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Solutions for the Toxic Algae Crisis in Florida and Beyond
By Karen Chapman
For a month now, South Florida Atlantic beaches have been blanketed by a sickly green, toxic algae sludge that has kept tourists away and businesses reeling.
Florida has a bigger headache this summer than most states, but algae blooms are hardly unique.
Last week, more than 100 people were sickened by toxic algae in a Utah lake fed by agricultural runoff and treated sewage water. Algae-soiled beaches are a perennial health threat in China and the Baltic region. And just two summers ago, an outbreak in Lake Erie forced the City of Toledo to ban city water for nearly half a million residents.
We know that climate change is further exacerbating our algae problem—but also that there are ways to reduce the runoff that causes water quality issues and kills marine life, year after year.
Algae blooms can be minimized and maybe even prevented if we scale up existing efforts to improve fertilizer use and soil health management—practices that can also save farmers money and boost their yields.
Two Efforts to Curb Runoff Ready to Scale
Two initiatives and private-sector partnerships are making significant headway today. If these efforts are replicated at scale, they could have a national—and even international—impact.
Thanks, in large part, to Walmart's demand for more sustainable grains, food companies such as Campbell's Soup, Unilever, Smithfield Foods and Kellogg's are helping the farmers in their supply chain to reduce fertilizer runoff through a rapidly growing program called SUSTAIN.
Spearheaded by the ag retail cooperative United Suppliers, the plan is to have 10 million acres of farmland using best practices for fertilizer management and soil health by 2020.
Precision agriculture tools can help farmers meet the growing demand for sustainably grown grains, but it's difficult to tell which tools perform as advertised. That's why we developed NutrientStar, an independent program that assesses the fertilizer efficiency claims of products on the market.
What Will It Take?
Supply chains are a powerful tool for igniting change. Companies can signal that fertilizer efficiency and good soil management are not just good for the environment, but also for improving water quality, protecting aquatic species and helping a farmer's yields and bottom line.
But to get a handle on our growing algae problem in the U.S. and overseas, there is no one silver bullet.
We need more food companies to embrace sustainable sourcing, ag retailers to replicate the SUSTAIN model in order to reach millions of growers and farmers to use NutrientStar to understand how tools perform in the field. Agricultural policies must also align with and accelerate, adoption of conservation best practices.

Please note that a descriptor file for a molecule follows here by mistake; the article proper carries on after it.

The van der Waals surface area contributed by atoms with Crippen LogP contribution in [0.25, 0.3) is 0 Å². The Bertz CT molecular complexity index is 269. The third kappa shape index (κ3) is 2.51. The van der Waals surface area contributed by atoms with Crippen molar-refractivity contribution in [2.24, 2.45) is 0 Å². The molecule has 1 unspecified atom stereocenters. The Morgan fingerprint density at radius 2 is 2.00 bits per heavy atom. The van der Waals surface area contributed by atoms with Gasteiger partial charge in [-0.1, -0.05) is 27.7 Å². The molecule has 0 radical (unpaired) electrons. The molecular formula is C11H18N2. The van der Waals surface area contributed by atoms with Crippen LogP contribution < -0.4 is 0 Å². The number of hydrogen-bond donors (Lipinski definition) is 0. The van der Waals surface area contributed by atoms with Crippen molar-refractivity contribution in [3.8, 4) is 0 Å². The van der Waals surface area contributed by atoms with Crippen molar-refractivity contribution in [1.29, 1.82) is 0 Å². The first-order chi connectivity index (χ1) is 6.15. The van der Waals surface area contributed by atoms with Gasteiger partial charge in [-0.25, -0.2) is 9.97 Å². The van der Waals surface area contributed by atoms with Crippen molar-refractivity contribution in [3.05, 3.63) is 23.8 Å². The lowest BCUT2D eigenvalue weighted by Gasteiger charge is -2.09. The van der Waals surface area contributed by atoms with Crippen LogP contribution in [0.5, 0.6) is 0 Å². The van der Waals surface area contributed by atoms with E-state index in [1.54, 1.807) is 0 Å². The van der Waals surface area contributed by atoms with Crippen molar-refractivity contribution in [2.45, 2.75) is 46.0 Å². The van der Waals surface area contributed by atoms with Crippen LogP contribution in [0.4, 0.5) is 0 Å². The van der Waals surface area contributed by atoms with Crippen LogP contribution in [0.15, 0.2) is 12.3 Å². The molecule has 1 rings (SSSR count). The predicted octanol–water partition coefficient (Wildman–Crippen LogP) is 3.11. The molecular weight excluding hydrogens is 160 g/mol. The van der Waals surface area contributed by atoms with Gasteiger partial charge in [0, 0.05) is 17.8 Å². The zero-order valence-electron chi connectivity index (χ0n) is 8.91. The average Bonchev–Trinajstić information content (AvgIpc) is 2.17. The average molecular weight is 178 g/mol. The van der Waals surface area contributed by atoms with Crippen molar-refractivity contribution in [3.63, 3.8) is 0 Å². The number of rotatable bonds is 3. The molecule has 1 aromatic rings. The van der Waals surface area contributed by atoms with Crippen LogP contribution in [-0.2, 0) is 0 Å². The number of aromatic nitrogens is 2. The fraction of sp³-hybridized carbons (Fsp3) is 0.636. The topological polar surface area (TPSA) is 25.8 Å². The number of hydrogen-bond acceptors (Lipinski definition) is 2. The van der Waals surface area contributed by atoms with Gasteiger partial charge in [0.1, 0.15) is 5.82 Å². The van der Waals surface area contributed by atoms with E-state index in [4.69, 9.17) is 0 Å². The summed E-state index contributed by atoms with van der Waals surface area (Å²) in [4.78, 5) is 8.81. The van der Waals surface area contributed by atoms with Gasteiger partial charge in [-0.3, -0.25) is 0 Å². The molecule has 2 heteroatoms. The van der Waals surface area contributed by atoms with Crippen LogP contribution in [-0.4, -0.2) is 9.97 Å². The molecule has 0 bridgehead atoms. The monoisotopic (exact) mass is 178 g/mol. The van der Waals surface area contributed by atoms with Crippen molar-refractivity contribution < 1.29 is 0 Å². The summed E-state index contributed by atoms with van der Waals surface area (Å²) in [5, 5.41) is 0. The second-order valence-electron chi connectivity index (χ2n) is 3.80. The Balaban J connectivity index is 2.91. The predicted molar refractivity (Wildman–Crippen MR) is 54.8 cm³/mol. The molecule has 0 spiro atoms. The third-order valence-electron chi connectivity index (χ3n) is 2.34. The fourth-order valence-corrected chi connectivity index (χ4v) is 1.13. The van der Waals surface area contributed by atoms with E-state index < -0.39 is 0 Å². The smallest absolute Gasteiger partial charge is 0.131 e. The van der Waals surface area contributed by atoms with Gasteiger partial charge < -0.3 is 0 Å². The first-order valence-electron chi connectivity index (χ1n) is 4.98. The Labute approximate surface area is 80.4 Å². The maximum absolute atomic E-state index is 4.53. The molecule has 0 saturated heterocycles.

To turn these initiatives into tangible environmental improvements, we must work with and not against farmers and agribusiness. The people who feed our rapidly growing population—and the companies that support them—are and must be, our most important allies.
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‘Companies Should Not Be Allowed to Use Hazardous Ingredients in Products People Use’: Michelle Pfeiffer Speaks Up for Safer Cosmetics
The beauty products we put on our skin can have important consequences for our health. Just this March, the U.S. Food and Drug Administration (FDA) warned that some Claire's cosmetics had tested positive for asbestos. But the FDA could only issue a warning, not a recall, because current law does not empower the agency to do so.
Michelle Pfeiffer wants to change that.
The actress and Environmental Working Group (EWG) board member was spotted on Capitol Hill Thursday lobbying lawmakers on behalf of a bill that would increase oversight of the cosmetics industry, The Washington Post reported.
By Julia Conley
Scientists at the United Nations' intergovernmental body focusing on biodiversity sounded alarms earlier this month with its report on the looming potential extinction of one million species — but few heard their calls, according to a German newspaper report.
The climate crisis is a major concern for American voters with nearly 40 percent reporting the issue will help determine how they cast their ballots in the upcoming 2020 presidential election, according to a report compiled by the Yale Program on Climate Change Communication.
Of more than 1,000 registered voters surveyed on global warming, climate and energy policies, as well as personal and collective action, 38 percent said that a candidate's position on climate change is "very important" when it comes to determining who will win their vote. Overall, democratic candidates are under more pressure to provide green solutions as part of their campaign promises with 64 percent of Democrat voters saying they prioritize the issue compared with just 34 percent of Independents and 12 percent of Republicans.
President Donald Trump has agreed to sign a $19.1 billion disaster relief bill that will help Americans still recovering from the flooding, hurricanes and wildfires that have devastated parts of the country in the past two years. Senate Republicans said they struck a deal with the president to approve the measure, despite the fact that it did not include the funding he wanted for the U.S.-Mexican border, CNN reported.
"The U.S. Senate has just approved a 19 Billion Dollar Disaster Relief Bill, with my total approval. Great!" the president tweeted Thursday.